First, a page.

|It was good to stretch the legs and get the heart pumping a little on this dry, hilly island. The views from the other side of the island, with the small Sutil Island just off the southwest shore, were lovely. We would have happily traipsed around more but our plan was to be anchored at the next island by dark that day.|
Santa Catalina Island
Regretfully, we had to motor quite a bit to reach Santa Catalina I. before night fell. Upon reaching Catalina Harbor we were frustrated to discover that the bay had been thoroughly infested by mooring balls, which one could rent for a fee. Bjarne refers to this as an extortion racket. Barb is irritated by the complete overtaking of what should be a public resource. Older information from the guide books still had some anchorage space available. As dusk fell, we found what we took to be a clearing between some moorings and happily settled in for a fairly calm (i.e. not too rolly) night. Unfortunately, before breakfast the harbour authority came by and informed us that our location was unacceptable. Apparently, we were in a fairway (not on the chart) and there were unused but unrecovered mooring chains littering the bottom there. The search for a more suitable spot was difficult. It took two tries and the use of our stern anchor to park ourselves in an narrow spot fairly close to some rocks. We figured the stern anchor should hold us off. We kept an eye on things for a couple of hours and then went ashore.
Santa Catalina I. is mainly privately owned and is the most developed of the Channel Islands. Almost every decent bay is filled with private mooring balls. We counted 121 in Catalina Hbr, of which about 1/5 were in use. The island itself is quite beautiful. It too is hilly and dry, but there is more vegetation than the other Channel Islands and the earth has lovely reddish tones. We were amused to discover the arid equivalent of a water-hazard on the disc golf course - a large stand of cactus!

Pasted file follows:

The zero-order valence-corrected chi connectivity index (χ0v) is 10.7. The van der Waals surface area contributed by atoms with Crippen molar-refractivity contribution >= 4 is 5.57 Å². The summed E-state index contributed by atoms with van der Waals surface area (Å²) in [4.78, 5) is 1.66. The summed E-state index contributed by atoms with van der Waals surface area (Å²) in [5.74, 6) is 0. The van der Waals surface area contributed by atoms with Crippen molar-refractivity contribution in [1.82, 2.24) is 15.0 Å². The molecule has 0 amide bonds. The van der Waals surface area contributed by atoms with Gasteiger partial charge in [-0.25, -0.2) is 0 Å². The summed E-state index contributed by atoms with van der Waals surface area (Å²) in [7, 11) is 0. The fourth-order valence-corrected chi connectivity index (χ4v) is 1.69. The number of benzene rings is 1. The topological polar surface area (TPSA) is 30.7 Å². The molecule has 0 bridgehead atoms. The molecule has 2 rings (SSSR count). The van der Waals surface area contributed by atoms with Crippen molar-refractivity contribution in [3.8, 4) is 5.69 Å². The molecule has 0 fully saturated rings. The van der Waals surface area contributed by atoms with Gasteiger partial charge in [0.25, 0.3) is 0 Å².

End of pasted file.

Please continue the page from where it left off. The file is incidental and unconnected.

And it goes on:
We wandered into the small town of Two Harbours and amused/shocked ourselves by looking at some of the prices. The small Red School House reported that it was closed this year as there were only two students registered. According to a hiker we encountered, there is a very challenging hiking trail running the length of the island. We travelled along a small portion of it, eyed the next long hill and decided we'd gone far enough (good thing really, when one considers what was happening back at Hoku Pa'a). We did take some photos of the beautiful bay.
Coming back down, we were quite surprised to see a buffalo! That explained the buffalos on the local tourist t-shirts, and the piles of dung that seemed to come from a very big horse. We also had the good fortune to spot a small fox; they are apparently quite shy and not encountered regularly.
Upon return, the tide had dropped and Hoku Pa'a was uncomfortably close to some very pointy bits. Yet another reanchoring put us in a ridiculously deep (65 feet) part of the bay, which meant that our scope for the anchor was quite poor (when the anchor line angle is too steep relative to the ground, the anchor is more likely to drag). Fortunately, we held through the calm night but after breakfast we noticed Hoku Pa'a was straying. Enough of this. Off we went to the south part of the island.
We anchored in a rather exposed spot on the south part of Santa Catalina I, called Silver Canyon. During the afternoon it wasn't bad - not too rolly and the anchor held well in the wide sand bar. We were content to stay there until our planned departure for the mainland at 0300h the next morning. How bad could it be for just a few short hours? The wind picked up and became more southerly over the afternoon. By dark we were making like a salad (tossed that is). Despite an early bedtime, we got little sleep in the violent motion. I must say though, that the anchor held very well. It was a relief when it was time to get up for our early departure. Under a bright moon and a few stars, we set sail for Oceanside and our friends, not feeling too regretful about changing this channel.